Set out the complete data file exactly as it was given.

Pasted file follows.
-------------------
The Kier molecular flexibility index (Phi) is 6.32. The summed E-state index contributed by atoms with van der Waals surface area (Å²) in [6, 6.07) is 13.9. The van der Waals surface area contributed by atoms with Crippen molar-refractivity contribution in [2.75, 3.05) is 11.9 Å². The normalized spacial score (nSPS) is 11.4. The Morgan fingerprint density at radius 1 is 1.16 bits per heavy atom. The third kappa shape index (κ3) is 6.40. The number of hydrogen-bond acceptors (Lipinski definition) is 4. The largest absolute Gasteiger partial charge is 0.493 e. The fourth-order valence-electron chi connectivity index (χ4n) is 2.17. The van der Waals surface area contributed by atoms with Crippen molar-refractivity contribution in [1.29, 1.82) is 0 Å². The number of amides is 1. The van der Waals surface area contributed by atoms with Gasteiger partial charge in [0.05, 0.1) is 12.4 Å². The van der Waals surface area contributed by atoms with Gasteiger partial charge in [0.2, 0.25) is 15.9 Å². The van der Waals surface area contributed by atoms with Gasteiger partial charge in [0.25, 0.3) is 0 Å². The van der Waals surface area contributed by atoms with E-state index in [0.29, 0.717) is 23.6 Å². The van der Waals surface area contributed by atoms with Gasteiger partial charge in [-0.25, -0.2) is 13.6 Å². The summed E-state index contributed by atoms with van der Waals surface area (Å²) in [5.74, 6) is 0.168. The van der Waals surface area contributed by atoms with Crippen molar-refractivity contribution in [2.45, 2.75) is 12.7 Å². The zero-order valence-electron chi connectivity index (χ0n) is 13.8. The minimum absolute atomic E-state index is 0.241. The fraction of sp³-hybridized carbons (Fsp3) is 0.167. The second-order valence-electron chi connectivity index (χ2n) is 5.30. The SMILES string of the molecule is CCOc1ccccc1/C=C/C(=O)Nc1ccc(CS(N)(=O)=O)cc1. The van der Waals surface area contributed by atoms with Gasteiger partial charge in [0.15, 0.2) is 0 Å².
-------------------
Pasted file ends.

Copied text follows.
The Kier molecular flexibility index (Phi) is 6.32. The summed E-state index contributed by atoms with van der Waals surface area (Å²) in [6, 6.07) is 13.9. The van der Waals surface area contributed by atoms with Crippen molar-refractivity contribution in [2.75, 3.05) is 11.9 Å². The normalized spacial score (nSPS) is 11.4. The Morgan fingerprint density at radius 1 is 1.16 bits per heavy atom. The third kappa shape index (κ3) is 6.40. The number of hydrogen-bond acceptors (Lipinski definition) is 4. The largest absolute Gasteiger partial charge is 0.493 e. The fourth-order valence-electron chi connectivity index (χ4n) is 2.17. The van der Waals surface area contributed by atoms with Crippen molar-refractivity contribution in [1.29, 1.82) is 0 Å². The number of amides is 1. The van der Waals surface area contributed by atoms with Gasteiger partial charge in [0.05, 0.1) is 12.4 Å². The van der Waals surface area contributed by atoms with Gasteiger partial charge in [0.2, 0.25) is 15.9 Å². The van der Waals surface area contributed by atoms with Gasteiger partial charge in [0.25, 0.3) is 0 Å². The van der Waals surface area contributed by atoms with E-state index in [0.29, 0.717) is 23.6 Å². The van der Waals surface area contributed by atoms with Gasteiger partial charge in [-0.25, -0.2) is 13.6 Å². The summed E-state index contributed by atoms with van der Waals surface area (Å²) in [5.74, 6) is 0.168. The van der Waals surface area contributed by atoms with Crippen molar-refractivity contribution in [2.45, 2.75) is 12.7 Å². The zero-order valence-electron chi connectivity index (χ0n) is 13.8. The minimum absolute atomic E-state index is 0.241. The fraction of sp³-hybridized carbons (Fsp3) is 0.167. The second-order valence-electron chi connectivity index (χ2n) is 5.30. The SMILES string of the molecule is CCOc1ccccc1/C=C/C(=O)Nc1ccc(CS(N)(=O)=O)cc1. The van der Waals surface area contributed by atoms with Gasteiger partial charge in [0.15, 0.2) is 0 Å².